Planks are a versatile exercise, and there are several variations that target different muscle groups and add variety to your workout routine. The plank variations provide even more options to challenge your core strength, stability, and overall fitness. Incorporating a variety of planks into your workouts can help you avoid plateaus and continue making progress in your fitness journey.
Remember to use proper form and start with variations that match your current fitness level, gradually progressing to more challenging options as you become stronger.
21 Planks Variations
- Standard Planks: This is the basic plank position where you support your body with your forearms and toes, keeping your body in a straight line from head to heels.
- Forearm Planks: Similar to the standard plank, but you rest on your forearms instead of your hands. It’s gentler on the wrists and can be a good starting point for beginners.
- High Planks: This variation is performed with your arms fully extended, similar to the “up” position of a push-up. Your hands are directly beneath your shoulders.
- Side Planks: In the side plank, you balance on one forearm and the side of one foot. This targets the oblique muscles on the side of your torso.
- Reverse Planks: In the reverse plank, you sit on the floor with your legs extended in front of you, your hands behind you, and your torso lifted off the ground. It targets your lower back, glutes, and hamstrings.
- Planks with Leg Lift: While holding a standard plank, you lift one leg off the ground and hold it for a few seconds before switching to the other leg. This adds an extra challenge to your core and balance.
- Planks with Arm Lift: Similar to the leg lift variation, but you lift one arm off the ground and hold it before alternating to the other arm. This engages your core and challenges your stability.
- Spiderman Planks: In this dynamic plank, you bring your knee toward your elbow on the same side as you hold the plank. This engages the obliques and hip flexors.
- Plank with Shoulder Taps: While in a standard plank position, you tap one hand to the opposite shoulder, then alternate sides. This adds an element of coordination and works the shoulders and core.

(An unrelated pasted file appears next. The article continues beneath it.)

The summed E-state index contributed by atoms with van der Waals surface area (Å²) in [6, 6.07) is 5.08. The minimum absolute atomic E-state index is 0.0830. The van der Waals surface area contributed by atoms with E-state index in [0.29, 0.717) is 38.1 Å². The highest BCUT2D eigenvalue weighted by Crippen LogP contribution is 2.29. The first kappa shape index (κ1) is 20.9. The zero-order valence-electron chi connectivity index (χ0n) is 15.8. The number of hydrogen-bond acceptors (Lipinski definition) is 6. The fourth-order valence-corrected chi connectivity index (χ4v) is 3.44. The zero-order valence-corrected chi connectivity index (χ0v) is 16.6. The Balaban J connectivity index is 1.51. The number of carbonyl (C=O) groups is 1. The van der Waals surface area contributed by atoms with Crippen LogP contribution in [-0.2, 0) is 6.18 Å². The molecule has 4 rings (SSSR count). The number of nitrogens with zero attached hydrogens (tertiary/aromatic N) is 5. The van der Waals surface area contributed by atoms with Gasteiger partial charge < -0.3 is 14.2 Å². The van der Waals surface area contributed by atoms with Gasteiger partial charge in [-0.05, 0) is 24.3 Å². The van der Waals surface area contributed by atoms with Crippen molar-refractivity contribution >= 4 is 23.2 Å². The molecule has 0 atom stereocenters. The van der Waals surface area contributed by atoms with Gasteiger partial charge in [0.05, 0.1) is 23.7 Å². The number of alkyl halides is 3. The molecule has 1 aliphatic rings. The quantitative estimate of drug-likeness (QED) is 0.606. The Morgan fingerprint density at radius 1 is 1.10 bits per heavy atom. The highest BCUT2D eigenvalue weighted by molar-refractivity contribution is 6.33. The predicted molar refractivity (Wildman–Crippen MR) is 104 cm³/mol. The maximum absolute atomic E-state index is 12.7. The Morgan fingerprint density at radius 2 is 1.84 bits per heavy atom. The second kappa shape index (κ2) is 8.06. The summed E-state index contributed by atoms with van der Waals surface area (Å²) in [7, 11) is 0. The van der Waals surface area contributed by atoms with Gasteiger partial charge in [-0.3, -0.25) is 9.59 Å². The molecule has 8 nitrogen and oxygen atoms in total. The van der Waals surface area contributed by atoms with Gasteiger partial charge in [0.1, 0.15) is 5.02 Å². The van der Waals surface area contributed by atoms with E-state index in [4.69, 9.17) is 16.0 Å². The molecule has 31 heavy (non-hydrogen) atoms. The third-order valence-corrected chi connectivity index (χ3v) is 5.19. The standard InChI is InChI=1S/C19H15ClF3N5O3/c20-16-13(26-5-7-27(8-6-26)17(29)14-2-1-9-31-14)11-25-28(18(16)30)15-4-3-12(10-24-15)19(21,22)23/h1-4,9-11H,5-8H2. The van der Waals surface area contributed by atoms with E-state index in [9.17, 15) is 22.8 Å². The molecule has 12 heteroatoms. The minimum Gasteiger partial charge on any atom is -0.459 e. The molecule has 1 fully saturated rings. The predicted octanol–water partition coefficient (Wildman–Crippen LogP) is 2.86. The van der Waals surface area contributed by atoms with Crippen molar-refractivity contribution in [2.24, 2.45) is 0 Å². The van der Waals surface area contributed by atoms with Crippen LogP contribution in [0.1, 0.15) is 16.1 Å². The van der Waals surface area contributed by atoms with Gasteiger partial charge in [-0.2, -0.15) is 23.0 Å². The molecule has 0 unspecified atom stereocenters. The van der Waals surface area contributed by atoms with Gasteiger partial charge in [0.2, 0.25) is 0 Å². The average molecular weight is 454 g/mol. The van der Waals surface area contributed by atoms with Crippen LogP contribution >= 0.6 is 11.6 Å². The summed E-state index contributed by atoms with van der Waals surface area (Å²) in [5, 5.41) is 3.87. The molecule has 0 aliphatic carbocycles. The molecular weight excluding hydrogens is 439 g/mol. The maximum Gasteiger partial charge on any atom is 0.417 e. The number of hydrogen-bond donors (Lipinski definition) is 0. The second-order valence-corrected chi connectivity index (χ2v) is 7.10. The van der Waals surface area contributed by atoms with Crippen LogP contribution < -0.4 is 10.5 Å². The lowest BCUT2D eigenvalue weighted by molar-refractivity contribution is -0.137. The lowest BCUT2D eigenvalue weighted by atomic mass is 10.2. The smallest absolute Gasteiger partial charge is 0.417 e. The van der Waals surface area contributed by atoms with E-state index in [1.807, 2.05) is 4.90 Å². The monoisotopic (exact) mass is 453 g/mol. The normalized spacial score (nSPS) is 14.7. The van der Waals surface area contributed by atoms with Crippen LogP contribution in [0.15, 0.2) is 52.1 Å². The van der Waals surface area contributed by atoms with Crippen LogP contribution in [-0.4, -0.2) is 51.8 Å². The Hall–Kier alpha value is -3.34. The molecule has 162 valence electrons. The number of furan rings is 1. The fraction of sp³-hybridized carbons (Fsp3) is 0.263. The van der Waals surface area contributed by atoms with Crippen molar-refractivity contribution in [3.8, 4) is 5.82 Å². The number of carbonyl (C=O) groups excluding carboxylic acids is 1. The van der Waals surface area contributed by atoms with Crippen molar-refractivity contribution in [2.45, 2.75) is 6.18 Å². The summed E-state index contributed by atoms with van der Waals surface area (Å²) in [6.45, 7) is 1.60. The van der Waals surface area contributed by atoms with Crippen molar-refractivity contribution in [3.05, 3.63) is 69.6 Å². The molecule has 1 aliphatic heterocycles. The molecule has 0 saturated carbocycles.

- Plank Jacks: Begin in a standard plank position and jump both feet apart, then back together. This dynamic movement increases your heart rate and engages the lower body.
- Walking Planks: Start in a high plank and lower down to a forearm plank one arm at a time, then return to the high plank position. This variation combines both forearm and high plank positions.
- Rocking Plank: While in a forearm plank, rock your body forward and backward, engaging the core and challenging your balance.
- Plank to Push-Up: Start in a forearm plank position, then push up onto your hands one arm at a time to the high plank position, and then lower back down to the forearm plank. This combines both forearm and high plank positions.
- T-Stand Planks: Begin in a high plank position, then rotate your body to one side, raising one arm toward the ceiling, creating a T shape with your body. This engages the obliques and shoulders.
- Bird Dog Planks: From a high plank position, extend one arm forward and the opposite leg backward while keeping your torso stable. This exercise challenges your core stability and balance.
- Planks with Knee Drive: While in a high plank position, bring one knee toward your chest, engaging your core. Alternate between legs in a controlled manner.
- Extended Planks: Start in a standard forearm plank, then extend your arms forward, one at a time, while keeping your hips and torso steady. This variation works your shoulders and core.
- Planks with Leg Cross: Begin in a forearm plank, then cross one leg over the other at the ankles. Hold for a few seconds before switching the cross of the legs. This adds a twist to the traditional plank.
- Forearm Side Planks with Hip Dip: In the side plank position on your forearm, lower your hip toward the ground and then raise it back up, engaging the obliques and hips.
- Planks with Alternating Leg Raise: While holding a standard plank, lift one leg off the ground, then lower it back down and repeat with the other leg. This variation targets the glutes and lower back.
- Single-Arm Planks: Perform a forearm plank using only one forearm, keeping the other arm extended along your side. This intensifies the core engagement and stability challenge on one side.
Read more on How to perform Planks and its advantages Here.
The above are the most commonly used plank variations. Adding different plank exercises to your routine can target specific muscle groups and keep your workouts interesting and challenging. However, remember to maintain proper form and start with the variation that matches your fitness level before progressing to or even trying to more advanced options. Because trying the plank variations above your fitness and training level may cause you injury. So take care and happy planking!